The magazine is actually a very small magazine. It is small and yet compact, piled with lots of interesting information. We have information for everyone including the tourists, day trippers, investors and even the locals.
What We Do in Anguilla – Front Cover in the 90’s
MAE: What does the What We Do In Anguilla magazine offer?
Clemvio: The main target audience is our tourists and investors. We try our best to cater for everything that we do in Anguilla. We have a page for festivals, where to shop and dine, the water world (water activities and beaches), where to stay and most importantly we have the map, because we don’t want anyone getting lost in Anguilla. The magazine also offers other important and interesting facts and information that persons may deem necessary to their stay such as information related to our medical services, the population and GDP, who is the governor and local blogs they can visit for more information about Anguilla (MyAnguillaExperience.com is featured!). We also have a page for youth development because as a person advocating for youth I believe that youth development is a very important social aspect of our economy that we should focus on and promote, even to our tourists/investors, to show them that we are developing. There’s a page for investing in Anguilla, because we want investors to come to the island, so we try to bring them in by highlighting what we do in Anguilla, the economic projects we had from 2000 to 2014 and our tourism statistics which we see have been increasing lately.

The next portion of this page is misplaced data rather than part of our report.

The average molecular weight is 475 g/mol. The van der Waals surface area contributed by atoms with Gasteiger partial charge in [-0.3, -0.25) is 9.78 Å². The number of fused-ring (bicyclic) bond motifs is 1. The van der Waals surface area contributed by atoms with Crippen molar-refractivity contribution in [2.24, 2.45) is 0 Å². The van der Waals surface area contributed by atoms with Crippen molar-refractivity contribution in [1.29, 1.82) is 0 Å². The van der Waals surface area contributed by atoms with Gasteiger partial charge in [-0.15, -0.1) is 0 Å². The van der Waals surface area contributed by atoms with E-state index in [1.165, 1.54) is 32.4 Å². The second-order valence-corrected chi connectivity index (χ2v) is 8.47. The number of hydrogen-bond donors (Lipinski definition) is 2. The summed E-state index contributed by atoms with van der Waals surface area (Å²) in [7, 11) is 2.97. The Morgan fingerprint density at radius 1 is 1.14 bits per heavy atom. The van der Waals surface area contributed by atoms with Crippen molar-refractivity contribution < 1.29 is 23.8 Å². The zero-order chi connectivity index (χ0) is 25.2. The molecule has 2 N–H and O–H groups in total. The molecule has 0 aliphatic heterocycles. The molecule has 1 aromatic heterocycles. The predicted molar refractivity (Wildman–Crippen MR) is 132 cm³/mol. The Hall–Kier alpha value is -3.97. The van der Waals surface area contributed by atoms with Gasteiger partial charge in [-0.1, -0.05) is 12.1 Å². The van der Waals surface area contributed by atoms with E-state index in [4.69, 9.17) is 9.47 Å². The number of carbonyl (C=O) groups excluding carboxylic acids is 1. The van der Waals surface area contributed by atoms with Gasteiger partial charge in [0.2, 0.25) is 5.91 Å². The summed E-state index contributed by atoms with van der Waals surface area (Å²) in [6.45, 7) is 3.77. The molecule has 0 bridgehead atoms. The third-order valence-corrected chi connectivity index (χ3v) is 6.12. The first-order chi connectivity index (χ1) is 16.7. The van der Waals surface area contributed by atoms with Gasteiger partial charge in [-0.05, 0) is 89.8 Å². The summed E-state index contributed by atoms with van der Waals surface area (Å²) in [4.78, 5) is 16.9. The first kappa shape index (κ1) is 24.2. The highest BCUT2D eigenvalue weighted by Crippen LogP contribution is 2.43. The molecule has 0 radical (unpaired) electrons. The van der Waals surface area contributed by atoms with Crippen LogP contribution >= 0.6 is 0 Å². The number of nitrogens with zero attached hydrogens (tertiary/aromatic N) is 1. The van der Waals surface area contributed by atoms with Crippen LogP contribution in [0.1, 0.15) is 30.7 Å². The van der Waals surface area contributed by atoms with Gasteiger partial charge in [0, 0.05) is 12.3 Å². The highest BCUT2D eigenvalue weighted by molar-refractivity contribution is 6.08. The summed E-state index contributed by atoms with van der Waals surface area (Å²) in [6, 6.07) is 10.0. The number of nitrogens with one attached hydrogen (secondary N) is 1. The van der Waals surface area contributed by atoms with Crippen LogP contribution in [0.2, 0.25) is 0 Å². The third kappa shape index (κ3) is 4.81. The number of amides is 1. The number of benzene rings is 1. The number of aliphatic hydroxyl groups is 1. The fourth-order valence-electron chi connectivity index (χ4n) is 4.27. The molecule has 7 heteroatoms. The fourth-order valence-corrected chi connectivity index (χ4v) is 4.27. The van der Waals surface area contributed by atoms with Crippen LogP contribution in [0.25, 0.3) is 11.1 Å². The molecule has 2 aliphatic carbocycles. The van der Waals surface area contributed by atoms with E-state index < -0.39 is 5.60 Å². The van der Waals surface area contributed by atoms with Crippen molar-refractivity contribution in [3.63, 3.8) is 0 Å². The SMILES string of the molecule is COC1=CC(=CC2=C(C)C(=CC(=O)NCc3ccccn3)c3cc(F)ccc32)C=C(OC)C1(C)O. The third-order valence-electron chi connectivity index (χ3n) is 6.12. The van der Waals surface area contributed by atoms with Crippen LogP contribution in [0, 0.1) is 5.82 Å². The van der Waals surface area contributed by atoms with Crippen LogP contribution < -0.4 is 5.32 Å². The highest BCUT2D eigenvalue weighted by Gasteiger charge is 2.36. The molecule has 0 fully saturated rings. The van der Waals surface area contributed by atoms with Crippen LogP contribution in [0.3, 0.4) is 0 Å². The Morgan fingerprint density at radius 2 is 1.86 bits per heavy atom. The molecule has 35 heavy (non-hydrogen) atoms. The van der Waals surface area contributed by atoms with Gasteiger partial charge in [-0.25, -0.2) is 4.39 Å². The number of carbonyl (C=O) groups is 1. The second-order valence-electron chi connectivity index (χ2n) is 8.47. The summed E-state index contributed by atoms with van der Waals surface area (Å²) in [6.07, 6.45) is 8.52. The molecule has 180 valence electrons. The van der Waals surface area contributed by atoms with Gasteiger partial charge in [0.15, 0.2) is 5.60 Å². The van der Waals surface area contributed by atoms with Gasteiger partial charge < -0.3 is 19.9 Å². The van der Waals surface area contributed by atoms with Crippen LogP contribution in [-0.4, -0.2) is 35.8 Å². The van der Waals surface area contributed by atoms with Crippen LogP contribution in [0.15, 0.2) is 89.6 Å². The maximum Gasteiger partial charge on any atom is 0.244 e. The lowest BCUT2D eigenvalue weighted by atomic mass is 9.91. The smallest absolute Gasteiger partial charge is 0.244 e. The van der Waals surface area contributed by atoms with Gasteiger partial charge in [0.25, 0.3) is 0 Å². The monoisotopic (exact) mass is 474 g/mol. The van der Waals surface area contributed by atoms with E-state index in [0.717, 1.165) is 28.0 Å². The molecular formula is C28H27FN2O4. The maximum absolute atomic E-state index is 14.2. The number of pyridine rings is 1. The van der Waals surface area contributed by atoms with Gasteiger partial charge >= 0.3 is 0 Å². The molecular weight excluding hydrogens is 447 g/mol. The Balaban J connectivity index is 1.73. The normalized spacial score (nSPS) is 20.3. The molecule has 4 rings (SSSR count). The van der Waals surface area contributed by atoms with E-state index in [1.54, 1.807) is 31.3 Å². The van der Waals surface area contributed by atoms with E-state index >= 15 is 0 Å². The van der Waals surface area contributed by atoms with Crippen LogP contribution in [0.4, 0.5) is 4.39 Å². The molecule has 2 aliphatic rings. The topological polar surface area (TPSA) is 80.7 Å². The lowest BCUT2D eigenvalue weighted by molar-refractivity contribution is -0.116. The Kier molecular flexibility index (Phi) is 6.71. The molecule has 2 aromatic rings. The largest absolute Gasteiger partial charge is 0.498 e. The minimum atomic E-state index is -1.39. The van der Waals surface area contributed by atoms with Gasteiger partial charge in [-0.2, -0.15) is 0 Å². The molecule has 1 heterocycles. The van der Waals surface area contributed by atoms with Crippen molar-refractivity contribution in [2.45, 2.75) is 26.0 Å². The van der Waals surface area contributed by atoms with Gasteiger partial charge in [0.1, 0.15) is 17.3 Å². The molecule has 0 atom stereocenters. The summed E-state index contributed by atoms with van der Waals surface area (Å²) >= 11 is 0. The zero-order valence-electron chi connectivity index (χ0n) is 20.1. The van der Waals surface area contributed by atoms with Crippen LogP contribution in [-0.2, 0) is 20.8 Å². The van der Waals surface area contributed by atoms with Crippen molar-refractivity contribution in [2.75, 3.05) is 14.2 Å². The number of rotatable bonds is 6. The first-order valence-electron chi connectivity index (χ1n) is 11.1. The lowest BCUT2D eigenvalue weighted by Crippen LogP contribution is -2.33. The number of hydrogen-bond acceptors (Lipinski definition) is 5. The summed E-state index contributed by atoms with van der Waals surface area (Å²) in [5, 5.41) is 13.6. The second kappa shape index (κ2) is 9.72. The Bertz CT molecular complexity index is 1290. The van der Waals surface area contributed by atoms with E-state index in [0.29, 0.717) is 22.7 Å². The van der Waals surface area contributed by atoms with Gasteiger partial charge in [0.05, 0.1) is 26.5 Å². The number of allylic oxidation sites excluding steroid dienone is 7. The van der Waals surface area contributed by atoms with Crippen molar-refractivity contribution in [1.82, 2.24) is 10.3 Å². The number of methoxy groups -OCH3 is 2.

MAE: How does What We Do In Anguilla link/contribute to tourism in Anguilla?
Clemvio: In terms of contributing to tourism in Anguilla, firstly the magazine is a great handy guide to help persons navigate Anguilla and find out what we do as the name implies. It is digest size, very light and easy to travel with, so individuals can plan their movements and activities throughout their stay from the magazine.
A lot of persons also take the magazine back home as a souvenir. I found out recently that there is a lady from Massachusetts who has almost every copy of the magazine. I was very excited by this discovery and it turned out to be very handy for us. One time we were searching for the cover pages of some older magazines but it turns out they had gotten destroyed during Hurricane Lenny. This lady was able to help us recover the destroyed cover pages. An interesting fact, she was actually one of the persons on the cover page of the WWDIA magazine 1996 issue. She expressed that she has a great love for Anguilla and the magazine. I mean, if she has almost every copy then there is definitely a love there!